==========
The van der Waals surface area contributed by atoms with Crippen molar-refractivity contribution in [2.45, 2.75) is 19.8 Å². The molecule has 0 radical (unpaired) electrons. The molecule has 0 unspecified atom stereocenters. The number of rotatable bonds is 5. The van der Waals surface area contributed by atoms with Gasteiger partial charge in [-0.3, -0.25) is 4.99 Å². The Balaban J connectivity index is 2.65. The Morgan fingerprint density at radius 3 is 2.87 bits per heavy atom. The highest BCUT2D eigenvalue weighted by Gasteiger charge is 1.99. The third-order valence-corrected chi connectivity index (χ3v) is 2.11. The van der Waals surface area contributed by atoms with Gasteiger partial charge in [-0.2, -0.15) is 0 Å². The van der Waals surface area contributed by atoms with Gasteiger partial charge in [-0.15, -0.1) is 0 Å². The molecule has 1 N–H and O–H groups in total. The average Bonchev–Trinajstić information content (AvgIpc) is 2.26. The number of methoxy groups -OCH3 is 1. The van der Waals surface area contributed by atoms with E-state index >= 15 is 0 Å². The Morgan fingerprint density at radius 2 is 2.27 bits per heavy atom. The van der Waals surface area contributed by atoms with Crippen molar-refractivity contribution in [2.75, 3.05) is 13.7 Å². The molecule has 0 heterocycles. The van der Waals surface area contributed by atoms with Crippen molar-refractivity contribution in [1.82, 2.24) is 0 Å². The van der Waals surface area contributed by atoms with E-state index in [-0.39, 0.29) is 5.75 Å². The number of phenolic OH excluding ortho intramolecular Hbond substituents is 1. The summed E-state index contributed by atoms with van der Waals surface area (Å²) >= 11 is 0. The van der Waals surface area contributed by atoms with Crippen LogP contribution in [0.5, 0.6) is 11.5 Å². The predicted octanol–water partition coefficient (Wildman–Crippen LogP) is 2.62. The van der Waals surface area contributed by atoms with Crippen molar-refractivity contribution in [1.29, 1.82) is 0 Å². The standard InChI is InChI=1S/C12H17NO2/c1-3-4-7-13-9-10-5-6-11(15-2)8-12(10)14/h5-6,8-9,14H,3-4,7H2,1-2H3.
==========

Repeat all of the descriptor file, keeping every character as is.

The van der Waals surface area contributed by atoms with Crippen molar-refractivity contribution in [2.45, 2.75) is 19.8 Å². The molecule has 0 radical (unpaired) electrons. The molecule has 0 unspecified atom stereocenters. The number of rotatable bonds is 5. The van der Waals surface area contributed by atoms with Gasteiger partial charge in [-0.3, -0.25) is 4.99 Å². The Balaban J connectivity index is 2.65. The Morgan fingerprint density at radius 3 is 2.87 bits per heavy atom. The highest BCUT2D eigenvalue weighted by Gasteiger charge is 1.99. The third-order valence-corrected chi connectivity index (χ3v) is 2.11. The van der Waals surface area contributed by atoms with Gasteiger partial charge in [-0.2, -0.15) is 0 Å². The van der Waals surface area contributed by atoms with Gasteiger partial charge in [-0.15, -0.1) is 0 Å². The molecule has 1 N–H and O–H groups in total. The average Bonchev–Trinajstić information content (AvgIpc) is 2.26. The number of methoxy groups -OCH3 is 1. The van der Waals surface area contributed by atoms with E-state index >= 15 is 0 Å². The Morgan fingerprint density at radius 2 is 2.27 bits per heavy atom. The van der Waals surface area contributed by atoms with Crippen molar-refractivity contribution in [2.75, 3.05) is 13.7 Å². The molecule has 0 heterocycles. The van der Waals surface area contributed by atoms with Crippen molar-refractivity contribution in [1.82, 2.24) is 0 Å². The van der Waals surface area contributed by atoms with E-state index in [-0.39, 0.29) is 5.75 Å². The number of phenolic OH excluding ortho intramolecular Hbond substituents is 1. The summed E-state index contributed by atoms with van der Waals surface area (Å²) >= 11 is 0. The van der Waals surface area contributed by atoms with Crippen LogP contribution in [0.5, 0.6) is 11.5 Å². The predicted octanol–water partition coefficient (Wildman–Crippen LogP) is 2.62. The van der Waals surface area contributed by atoms with Crippen molar-refractivity contribution in [1.29, 1.82) is 0 Å². The standard InChI is InChI=1S/C12H17NO2/c1-3-4-7-13-9-10-5-6-11(15-2)8-12(10)14/h5-6,8-9,14H,3-4,7H2,1-2H3.